The feminist goal of challenging inequality requires distinctive methods such as combining social action with research and using participatory approaches. These methods strengthen scientific standards of good evidence and open debate, but they conflict with elitism and careerism in academia and hence are rarely used. Nonhierarchical structures must be created.
The paper aims to assess the theory of mind of sexual offenders. We administered to 21 sexual offenders and to 21 nonoffenders two classical first- and second-order ToM tasks, a selection of six Strange Stories, and a semi-structured interview, the Theory of Mind Assessment Scale , which provides a multi-dimensional evaluation of ToM, investigating first- vs. third-person and egocentric vs. allocentric perspectives. Results show that sexual offenders performed worse than controls on second-order ToM tasks, on Strange Stories and on each (...) of the Th.o.m.a.s dimensions, whereas they did as well as the control group on first-order ToM tasks. A detailed analysis of participants’ performance on Th.o.m.a.s. showed that sex offenders performed worse on the third-person than on the first-person ToM scale, and worse on the allocentric than on the egocentric perspective; these findings did not apply to the controls. Implications for future research and treatment are discussed. (shrink)
Throughout the twentieth century, women's magazines in the United States have socialized their readers to the “proper” expression of love and anger in marriage. Our analysis of a random sample of marital advice articles from 1900 to 1979 examines this cultural convergence of gender, marriage, and emotion. A qualitative analysis identifies techniques for socializing readers to the emotional culture of marriage and shows a historical change toward equating love with self-fulfillment and advocating the expression of anger. A quantitative analysis then (...) specifies the timing of changes in emotion norms and showed an oscillation between modern and traditional norms that is related to waves of political liberation versus oppression. We discuss the relation between emotion norms and behavior and explore the effect of group conflict on the production of emotional culture. Emotion norms have become less rigid and more tolerant of diversity; but gender differences persist, and women are still responsible for maintaining intimate relationships. Historical trends in love and anger norms are nonlinear, not a continuous shift toward individualism, self-development, and free expression, as suggested by recent cultural theories. (shrink)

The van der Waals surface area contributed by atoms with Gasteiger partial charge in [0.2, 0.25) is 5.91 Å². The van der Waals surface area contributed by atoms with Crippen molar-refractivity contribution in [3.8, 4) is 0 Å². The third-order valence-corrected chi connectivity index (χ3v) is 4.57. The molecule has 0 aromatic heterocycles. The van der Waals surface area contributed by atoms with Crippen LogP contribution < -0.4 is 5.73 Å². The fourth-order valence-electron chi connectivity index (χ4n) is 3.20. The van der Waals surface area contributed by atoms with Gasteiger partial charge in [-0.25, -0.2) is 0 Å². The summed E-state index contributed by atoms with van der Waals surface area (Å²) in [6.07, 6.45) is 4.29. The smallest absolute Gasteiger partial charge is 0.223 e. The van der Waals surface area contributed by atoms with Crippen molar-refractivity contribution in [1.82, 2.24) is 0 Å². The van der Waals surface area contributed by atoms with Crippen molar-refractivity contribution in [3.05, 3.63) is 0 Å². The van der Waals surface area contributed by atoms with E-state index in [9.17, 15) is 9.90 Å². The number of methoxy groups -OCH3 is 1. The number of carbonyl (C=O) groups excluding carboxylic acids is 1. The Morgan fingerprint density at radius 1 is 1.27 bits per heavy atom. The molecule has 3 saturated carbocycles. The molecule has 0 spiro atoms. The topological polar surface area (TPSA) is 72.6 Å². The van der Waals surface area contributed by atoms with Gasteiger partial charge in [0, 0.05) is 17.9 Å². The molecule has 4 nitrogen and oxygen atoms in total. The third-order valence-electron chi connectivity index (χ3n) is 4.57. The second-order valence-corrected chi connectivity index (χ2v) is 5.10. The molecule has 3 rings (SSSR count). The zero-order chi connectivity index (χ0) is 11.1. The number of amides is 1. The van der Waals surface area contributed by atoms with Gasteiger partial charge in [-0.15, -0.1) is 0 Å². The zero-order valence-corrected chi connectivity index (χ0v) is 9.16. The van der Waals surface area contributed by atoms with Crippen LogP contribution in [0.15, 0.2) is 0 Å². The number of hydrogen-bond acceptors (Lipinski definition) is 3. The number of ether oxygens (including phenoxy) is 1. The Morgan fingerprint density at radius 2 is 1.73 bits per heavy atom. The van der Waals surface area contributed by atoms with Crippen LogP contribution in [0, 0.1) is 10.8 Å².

Platonism, Ficino to Foucault explores some key chapters in the history Platonic philosophy from the revival of Plato in the fifteenth century to the new reading of Platonic dialogues promoted by the so-called ‘Critique of Modernity’.
A large body of literature agrees that persons with schizophrenia suffer from a Theory of Mind deficit. However, most empirical studies have focused on third-person, egocentric ToM, underestimating other facets of this complex cognitive skill. Aim of this research is to examine the ToM of schizophrenic persons considering its various aspects, to determine whether some components are more impaired than others.We developed a Theory of Mind Assessment Scale and administered it to 22 persons with a DSM-IV diagnosis of schizophrenia and (...) a matching control group. Th.o.m.a.s. is a semi-structured interview which allows a multi-component measurement of ToM. Both groups were also administered a few existing ToM tasks and the schizophrenic subjects were administered the Positive and Negative Symptoms Scale and the WAIS-R.The schizophrenic persons performed worse than control at all the ToM measurements; however, these deficits appeared to be differently distributed among different components of ToM.Our conclusion is that ToM deficits are not unitary in schizophrenia, which also testifies to the importance of a complete and articulated investigation of ToM. (shrink)
This commentary focuses on evidence from autism concerning the relation between metacognition and mindreading. We support Carruthers' rejection of models 1 (independent systems) and 3 (metacognition before mindreading), and provide evidence to strengthen his critique. However, we also present evidence from autism that we believe supports model 2 (one mechanism, two modes of access) over model 4 (mindreading is prior).